“Lowy's photos are unmistakably scenes from Iraq—ruined buildings, street vendors, kids with missing limbs, billboards for newly minted cellphone services. In Lowy's images, we see daily life returning to this country, but the children shown have known little but this forlorn landscape. Dreariness is all. The most original component of Lowy's book is the thematic divisions. The first part consists of images captured through the windows of military Humvees, while the second part consists entirely of green night-vision images and yields the most intimate moments, including Iraqi civilians being intimidatd and detained in what appear to be their own homes.” - David Fellerath, The Independent Weekly
“Lowy’s photographs of both daily life and the terror of warfare were taken through the windows of a Humvee and through military-issue night vision goggles. They provide a revealing perspective on what he describes as ‘the fear and desperation that is war.’” - Shelf Unbound (A Top Small Press Books of 2011)
“The mediation inscribed in the image - the window frame, the night vision haze - positions us in relation to the scene. By representing the act of perception, by addressing the experience of observation as much as the observation of experiences, Lowy’s subject is both what the soldier sees and how the soldier sees. The pictures contain the clues and tools that encourage the audience to consider photojournalism as practice. Lowy’s frames do what all photography does, but they do it exceptionally well: they simultaneously invite us to look, and hold us in place.” - Leo Hsu, Foto8
“Whether looking out of armoured car windows or through green-tinted night-vision goggles, the military has little opportunity to connect with the local people or everyday life, as Lowy's shots make chillingly clear.” - British Journal of Photography (named one of their best books of 2011)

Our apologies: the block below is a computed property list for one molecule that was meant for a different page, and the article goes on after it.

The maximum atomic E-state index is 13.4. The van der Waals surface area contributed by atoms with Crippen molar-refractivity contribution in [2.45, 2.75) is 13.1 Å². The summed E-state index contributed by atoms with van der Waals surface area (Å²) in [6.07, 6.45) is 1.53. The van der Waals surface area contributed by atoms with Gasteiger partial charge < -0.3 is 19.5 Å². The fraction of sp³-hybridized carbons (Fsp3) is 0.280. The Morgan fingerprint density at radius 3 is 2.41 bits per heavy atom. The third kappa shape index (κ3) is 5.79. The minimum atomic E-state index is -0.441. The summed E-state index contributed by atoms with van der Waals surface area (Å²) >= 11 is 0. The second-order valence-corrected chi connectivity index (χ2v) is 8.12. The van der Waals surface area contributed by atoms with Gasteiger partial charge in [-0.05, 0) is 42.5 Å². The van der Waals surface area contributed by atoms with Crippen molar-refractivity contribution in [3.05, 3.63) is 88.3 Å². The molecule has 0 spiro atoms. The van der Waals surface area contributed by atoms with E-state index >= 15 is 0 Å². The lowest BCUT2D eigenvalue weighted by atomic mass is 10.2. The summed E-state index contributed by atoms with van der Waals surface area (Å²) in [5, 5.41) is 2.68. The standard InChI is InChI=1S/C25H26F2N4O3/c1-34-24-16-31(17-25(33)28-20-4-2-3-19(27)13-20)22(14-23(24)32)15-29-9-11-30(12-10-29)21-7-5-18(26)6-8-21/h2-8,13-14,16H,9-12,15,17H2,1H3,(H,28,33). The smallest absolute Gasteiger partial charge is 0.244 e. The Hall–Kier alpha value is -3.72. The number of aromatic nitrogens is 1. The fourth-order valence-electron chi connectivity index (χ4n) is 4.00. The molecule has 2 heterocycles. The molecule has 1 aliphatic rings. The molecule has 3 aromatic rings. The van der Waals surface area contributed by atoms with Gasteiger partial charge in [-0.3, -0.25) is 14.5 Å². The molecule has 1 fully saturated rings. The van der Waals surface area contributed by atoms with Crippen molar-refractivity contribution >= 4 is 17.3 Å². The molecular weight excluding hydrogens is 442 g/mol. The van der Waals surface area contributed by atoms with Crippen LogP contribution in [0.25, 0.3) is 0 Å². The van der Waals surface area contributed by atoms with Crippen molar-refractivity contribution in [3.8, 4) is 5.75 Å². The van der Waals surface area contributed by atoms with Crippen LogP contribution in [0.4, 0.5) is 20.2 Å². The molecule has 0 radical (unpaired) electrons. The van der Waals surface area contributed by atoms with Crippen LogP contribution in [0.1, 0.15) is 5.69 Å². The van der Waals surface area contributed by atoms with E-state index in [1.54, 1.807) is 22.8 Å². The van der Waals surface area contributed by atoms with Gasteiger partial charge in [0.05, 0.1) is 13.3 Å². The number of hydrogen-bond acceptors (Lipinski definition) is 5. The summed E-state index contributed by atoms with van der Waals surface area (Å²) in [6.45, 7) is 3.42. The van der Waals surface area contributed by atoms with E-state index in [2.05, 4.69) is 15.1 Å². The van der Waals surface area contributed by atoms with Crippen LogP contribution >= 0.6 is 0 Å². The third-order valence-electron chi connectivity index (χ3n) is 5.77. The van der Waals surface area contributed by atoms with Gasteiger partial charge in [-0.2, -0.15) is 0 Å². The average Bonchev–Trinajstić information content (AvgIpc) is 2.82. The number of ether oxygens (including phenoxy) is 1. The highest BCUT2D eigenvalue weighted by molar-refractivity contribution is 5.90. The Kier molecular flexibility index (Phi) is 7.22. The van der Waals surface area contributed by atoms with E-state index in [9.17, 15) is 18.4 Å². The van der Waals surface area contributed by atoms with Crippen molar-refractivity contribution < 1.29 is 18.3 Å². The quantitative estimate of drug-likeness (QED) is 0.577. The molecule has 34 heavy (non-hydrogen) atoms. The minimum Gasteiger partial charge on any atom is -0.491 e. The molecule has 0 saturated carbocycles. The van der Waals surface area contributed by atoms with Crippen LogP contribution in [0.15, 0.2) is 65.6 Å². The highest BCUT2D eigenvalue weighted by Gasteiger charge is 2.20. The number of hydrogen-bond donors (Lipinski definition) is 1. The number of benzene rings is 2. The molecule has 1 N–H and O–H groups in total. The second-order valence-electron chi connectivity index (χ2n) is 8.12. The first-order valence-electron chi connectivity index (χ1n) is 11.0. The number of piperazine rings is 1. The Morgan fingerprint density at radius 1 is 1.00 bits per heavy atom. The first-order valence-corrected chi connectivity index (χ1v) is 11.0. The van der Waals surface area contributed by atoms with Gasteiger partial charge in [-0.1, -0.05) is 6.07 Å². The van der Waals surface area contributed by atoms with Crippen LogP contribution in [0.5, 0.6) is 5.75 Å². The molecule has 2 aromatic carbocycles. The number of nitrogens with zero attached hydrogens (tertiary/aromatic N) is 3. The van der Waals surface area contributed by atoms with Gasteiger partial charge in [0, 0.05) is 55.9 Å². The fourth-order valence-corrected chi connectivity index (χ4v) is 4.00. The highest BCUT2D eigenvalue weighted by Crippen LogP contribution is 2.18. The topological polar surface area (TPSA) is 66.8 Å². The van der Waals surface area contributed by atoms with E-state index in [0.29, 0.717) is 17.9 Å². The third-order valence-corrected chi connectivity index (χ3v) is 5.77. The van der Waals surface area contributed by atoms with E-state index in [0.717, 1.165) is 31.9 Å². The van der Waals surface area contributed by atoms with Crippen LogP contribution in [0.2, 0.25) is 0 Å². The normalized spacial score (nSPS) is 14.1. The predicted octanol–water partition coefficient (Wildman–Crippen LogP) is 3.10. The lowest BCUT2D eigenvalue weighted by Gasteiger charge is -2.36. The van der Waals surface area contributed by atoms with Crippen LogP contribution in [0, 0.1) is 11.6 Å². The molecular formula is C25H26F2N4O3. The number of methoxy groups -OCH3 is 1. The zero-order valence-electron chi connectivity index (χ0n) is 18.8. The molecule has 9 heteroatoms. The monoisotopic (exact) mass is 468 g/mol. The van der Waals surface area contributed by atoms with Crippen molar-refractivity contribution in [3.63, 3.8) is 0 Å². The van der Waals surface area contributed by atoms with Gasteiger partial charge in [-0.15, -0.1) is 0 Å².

“I’m not one to shirk engaging the discussion of a book but Iraq | Perspectives puts me in an unusual place. It is an important, memorable and arresting photobook, and for all these reasons I’m left rather without anything to say. This book is hard for me to talk about simply because the work speaks so extraordinarily well for itself. The images that are compact and succinct, presenting at once the literal and metaphorical. It is among the best representations of the day to day realities of our soldiers and the psychological boundaries keeping us from comprehending Iraq and this war.” - Sarah Bradley, Photo-Eye
"These images were practically asking to be in a book together-everything about them-the conception, the subject, the fact that we're still at war, the way the pictures were taken. Benjamin's work is an opportunity to see as an American soldier sees when in Iraq-nobody's ever shown that, especially through night vision goggles.”—William Eggleston, Prize Judge
Benjamin Lowy is a freelance photographer based in Brooklyn, New York. He received a BFA from Washington University in St. Louis in 2002 and began his career in 2003 when he was embedded with the U.S. Army’s 101st Airborne Division to cover the Iraq War. Lowy’s career as a conflict photographer has also taken him to Haiti, Darfur, and Afghanistan, among other places. Lowy’s photographs have appeared in such publications as the New York Times Magazine, Time, Newsweek, Fortune, the New Yorker, Vanity Fair, GQ, Stern, National Geographic Adventure, Men’s Journal, and Rolling Stone, and his work has been recognized by American Photography, Foam Magazine, POYi, Photo District News (PDN’s 30), World Press Photo, and Critical Mass. His work has been exhibited at San Francisco MOMA, Tate Modern, Open Society Institute’s Moving Walls, Noorderlicht Photofestival, Battlespace, and the Houston Center for Photography, among others. Lowy’s photographs from Iraq were chosen from over two hundred entries as the fifth winner of the biennial CDS/Honickman First Book Prize in Photography.